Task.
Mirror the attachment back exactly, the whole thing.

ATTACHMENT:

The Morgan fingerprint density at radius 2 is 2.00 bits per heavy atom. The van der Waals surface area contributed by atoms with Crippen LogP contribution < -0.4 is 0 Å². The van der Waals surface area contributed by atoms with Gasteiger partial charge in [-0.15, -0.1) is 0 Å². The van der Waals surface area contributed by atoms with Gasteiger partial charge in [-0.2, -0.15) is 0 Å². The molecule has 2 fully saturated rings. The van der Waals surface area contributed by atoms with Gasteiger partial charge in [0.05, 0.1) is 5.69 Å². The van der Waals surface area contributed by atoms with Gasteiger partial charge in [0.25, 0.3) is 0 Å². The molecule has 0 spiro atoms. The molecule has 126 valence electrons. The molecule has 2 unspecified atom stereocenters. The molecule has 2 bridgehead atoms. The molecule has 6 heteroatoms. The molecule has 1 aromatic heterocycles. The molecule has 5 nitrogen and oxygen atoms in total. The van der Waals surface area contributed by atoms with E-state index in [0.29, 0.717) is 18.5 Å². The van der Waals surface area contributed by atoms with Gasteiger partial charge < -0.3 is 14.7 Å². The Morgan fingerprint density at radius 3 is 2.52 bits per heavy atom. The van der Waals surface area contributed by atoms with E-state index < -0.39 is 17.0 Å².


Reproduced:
The Morgan fingerprint density at radius 2 is 2.00 bits per heavy atom. The van der Waals surface area contributed by atoms with Crippen LogP contribution < -0.4 is 0 Å². The van der Waals surface area contributed by atoms with Gasteiger partial charge in [-0.15, -0.1) is 0 Å². The van der Waals surface area contributed by atoms with Gasteiger partial charge in [-0.2, -0.15) is 0 Å². The molecule has 2 fully saturated rings. The van der Waals surface area contributed by atoms with Gasteiger partial charge in [0.05, 0.1) is 5.69 Å². The van der Waals surface area contributed by atoms with Gasteiger partial charge in [0.25, 0.3) is 0 Å². The molecule has 0 spiro atoms. The molecule has 126 valence electrons. The molecule has 2 unspecified atom stereocenters. The molecule has 2 bridgehead atoms. The molecule has 6 heteroatoms. The molecule has 1 aromatic heterocycles. The molecule has 5 nitrogen and oxygen atoms in total. The van der Waals surface area contributed by atoms with E-state index in [0.29, 0.717) is 18.5 Å². The van der Waals surface area contributed by atoms with Gasteiger partial charge < -0.3 is 14.7 Å². The Morgan fingerprint density at radius 3 is 2.52 bits per heavy atom. The van der Waals surface area contributed by atoms with E-state index < -0.39 is 17.0 Å².